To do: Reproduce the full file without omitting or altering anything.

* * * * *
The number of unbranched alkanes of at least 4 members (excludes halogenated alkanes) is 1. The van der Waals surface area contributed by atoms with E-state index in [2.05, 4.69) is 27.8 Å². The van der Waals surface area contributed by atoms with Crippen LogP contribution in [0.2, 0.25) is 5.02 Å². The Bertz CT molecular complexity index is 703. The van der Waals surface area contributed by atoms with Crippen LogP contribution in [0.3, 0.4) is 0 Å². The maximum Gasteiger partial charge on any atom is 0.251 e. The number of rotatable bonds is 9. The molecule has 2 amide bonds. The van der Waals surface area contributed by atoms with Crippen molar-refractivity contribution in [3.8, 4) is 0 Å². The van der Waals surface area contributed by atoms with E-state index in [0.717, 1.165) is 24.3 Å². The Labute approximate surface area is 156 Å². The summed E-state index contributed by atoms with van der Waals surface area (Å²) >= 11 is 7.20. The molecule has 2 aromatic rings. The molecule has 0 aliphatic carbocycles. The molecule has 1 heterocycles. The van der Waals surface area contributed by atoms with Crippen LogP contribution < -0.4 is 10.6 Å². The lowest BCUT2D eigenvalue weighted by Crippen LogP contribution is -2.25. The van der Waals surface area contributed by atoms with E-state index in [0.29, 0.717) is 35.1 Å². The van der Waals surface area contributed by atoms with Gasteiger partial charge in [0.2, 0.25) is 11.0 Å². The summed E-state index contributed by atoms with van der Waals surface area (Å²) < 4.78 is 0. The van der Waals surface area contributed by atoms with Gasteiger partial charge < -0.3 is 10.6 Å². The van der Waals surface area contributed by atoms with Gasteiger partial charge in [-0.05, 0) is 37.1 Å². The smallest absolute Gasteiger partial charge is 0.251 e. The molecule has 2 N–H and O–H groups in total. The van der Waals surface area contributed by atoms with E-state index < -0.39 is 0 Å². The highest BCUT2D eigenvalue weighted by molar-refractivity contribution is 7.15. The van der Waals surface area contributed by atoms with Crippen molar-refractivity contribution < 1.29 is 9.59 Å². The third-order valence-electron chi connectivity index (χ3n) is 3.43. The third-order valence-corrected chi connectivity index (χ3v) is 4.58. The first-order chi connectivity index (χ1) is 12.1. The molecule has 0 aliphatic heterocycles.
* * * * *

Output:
The number of unbranched alkanes of at least 4 members (excludes halogenated alkanes) is 1. The van der Waals surface area contributed by atoms with E-state index in [2.05, 4.69) is 27.8 Å². The van der Waals surface area contributed by atoms with Crippen LogP contribution in [0.2, 0.25) is 5.02 Å². The Bertz CT molecular complexity index is 703. The van der Waals surface area contributed by atoms with Crippen LogP contribution in [0.3, 0.4) is 0 Å². The maximum Gasteiger partial charge on any atom is 0.251 e. The number of rotatable bonds is 9. The molecule has 2 amide bonds. The van der Waals surface area contributed by atoms with Crippen molar-refractivity contribution in [3.8, 4) is 0 Å². The van der Waals surface area contributed by atoms with E-state index in [0.717, 1.165) is 24.3 Å². The Labute approximate surface area is 156 Å². The summed E-state index contributed by atoms with van der Waals surface area (Å²) >= 11 is 7.20. The molecule has 2 aromatic rings. The molecule has 0 aliphatic carbocycles. The molecule has 1 heterocycles. The van der Waals surface area contributed by atoms with Crippen LogP contribution < -0.4 is 10.6 Å². The lowest BCUT2D eigenvalue weighted by Crippen LogP contribution is -2.25. The van der Waals surface area contributed by atoms with E-state index in [0.29, 0.717) is 35.1 Å². The van der Waals surface area contributed by atoms with Gasteiger partial charge in [0.2, 0.25) is 11.0 Å². The summed E-state index contributed by atoms with van der Waals surface area (Å²) < 4.78 is 0. The van der Waals surface area contributed by atoms with Gasteiger partial charge < -0.3 is 10.6 Å². The van der Waals surface area contributed by atoms with Gasteiger partial charge in [-0.05, 0) is 37.1 Å². The smallest absolute Gasteiger partial charge is 0.251 e. The molecule has 2 N–H and O–H groups in total. The van der Waals surface area contributed by atoms with E-state index < -0.39 is 0 Å². The highest BCUT2D eigenvalue weighted by molar-refractivity contribution is 7.15. The van der Waals surface area contributed by atoms with Crippen molar-refractivity contribution < 1.29 is 9.59 Å². The third-order valence-electron chi connectivity index (χ3n) is 3.43. The third-order valence-corrected chi connectivity index (χ3v) is 4.58. The first-order chi connectivity index (χ1) is 12.1. The molecule has 0 aliphatic heterocycles.